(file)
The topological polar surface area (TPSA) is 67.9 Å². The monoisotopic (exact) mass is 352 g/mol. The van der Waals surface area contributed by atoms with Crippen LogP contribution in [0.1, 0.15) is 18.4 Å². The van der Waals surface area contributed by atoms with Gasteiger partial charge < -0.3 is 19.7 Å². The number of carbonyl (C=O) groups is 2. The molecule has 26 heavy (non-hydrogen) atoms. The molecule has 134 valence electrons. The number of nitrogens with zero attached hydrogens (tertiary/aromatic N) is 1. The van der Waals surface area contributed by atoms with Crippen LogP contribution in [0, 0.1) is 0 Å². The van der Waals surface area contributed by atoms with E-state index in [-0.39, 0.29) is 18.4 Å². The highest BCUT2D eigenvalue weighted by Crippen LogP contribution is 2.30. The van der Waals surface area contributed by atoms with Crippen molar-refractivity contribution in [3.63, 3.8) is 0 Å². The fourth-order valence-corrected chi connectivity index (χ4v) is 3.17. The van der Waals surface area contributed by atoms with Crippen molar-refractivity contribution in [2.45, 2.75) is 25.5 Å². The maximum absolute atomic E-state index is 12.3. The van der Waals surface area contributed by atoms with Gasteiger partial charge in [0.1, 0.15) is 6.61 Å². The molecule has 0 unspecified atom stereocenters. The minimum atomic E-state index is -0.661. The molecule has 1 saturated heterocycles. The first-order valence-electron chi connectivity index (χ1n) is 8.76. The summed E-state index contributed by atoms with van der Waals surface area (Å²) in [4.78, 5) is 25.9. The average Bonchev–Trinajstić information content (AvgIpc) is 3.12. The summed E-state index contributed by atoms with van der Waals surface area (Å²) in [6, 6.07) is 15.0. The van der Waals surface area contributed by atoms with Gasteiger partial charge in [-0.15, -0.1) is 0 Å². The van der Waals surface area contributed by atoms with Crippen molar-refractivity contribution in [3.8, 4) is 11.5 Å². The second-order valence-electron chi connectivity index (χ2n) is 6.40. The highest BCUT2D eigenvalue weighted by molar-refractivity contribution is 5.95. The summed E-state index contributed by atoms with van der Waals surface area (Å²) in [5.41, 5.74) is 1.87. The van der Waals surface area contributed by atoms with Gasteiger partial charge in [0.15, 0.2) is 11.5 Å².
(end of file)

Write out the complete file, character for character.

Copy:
The topological polar surface area (TPSA) is 67.9 Å². The monoisotopic (exact) mass is 352 g/mol. The van der Waals surface area contributed by atoms with Crippen LogP contribution in [0.1, 0.15) is 18.4 Å². The van der Waals surface area contributed by atoms with Gasteiger partial charge < -0.3 is 19.7 Å². The number of carbonyl (C=O) groups is 2. The molecule has 26 heavy (non-hydrogen) atoms. The molecule has 134 valence electrons. The number of nitrogens with zero attached hydrogens (tertiary/aromatic N) is 1. The van der Waals surface area contributed by atoms with Crippen LogP contribution in [0, 0.1) is 0 Å². The van der Waals surface area contributed by atoms with E-state index in [-0.39, 0.29) is 18.4 Å². The highest BCUT2D eigenvalue weighted by Crippen LogP contribution is 2.30. The van der Waals surface area contributed by atoms with Crippen molar-refractivity contribution in [3.63, 3.8) is 0 Å². The fourth-order valence-corrected chi connectivity index (χ4v) is 3.17. The van der Waals surface area contributed by atoms with Crippen molar-refractivity contribution in [2.45, 2.75) is 25.5 Å². The maximum absolute atomic E-state index is 12.3. The van der Waals surface area contributed by atoms with Gasteiger partial charge in [0.1, 0.15) is 6.61 Å². The molecule has 0 unspecified atom stereocenters. The minimum atomic E-state index is -0.661. The molecule has 1 saturated heterocycles. The first-order valence-electron chi connectivity index (χ1n) is 8.76. The summed E-state index contributed by atoms with van der Waals surface area (Å²) in [4.78, 5) is 25.9. The average Bonchev–Trinajstić information content (AvgIpc) is 3.12. The summed E-state index contributed by atoms with van der Waals surface area (Å²) in [6, 6.07) is 15.0. The van der Waals surface area contributed by atoms with Gasteiger partial charge in [-0.15, -0.1) is 0 Å². The van der Waals surface area contributed by atoms with Crippen molar-refractivity contribution in [3.8, 4) is 11.5 Å². The second-order valence-electron chi connectivity index (χ2n) is 6.40. The highest BCUT2D eigenvalue weighted by molar-refractivity contribution is 5.95. The summed E-state index contributed by atoms with van der Waals surface area (Å²) in [5.41, 5.74) is 1.87. The van der Waals surface area contributed by atoms with Gasteiger partial charge in [0.15, 0.2) is 11.5 Å².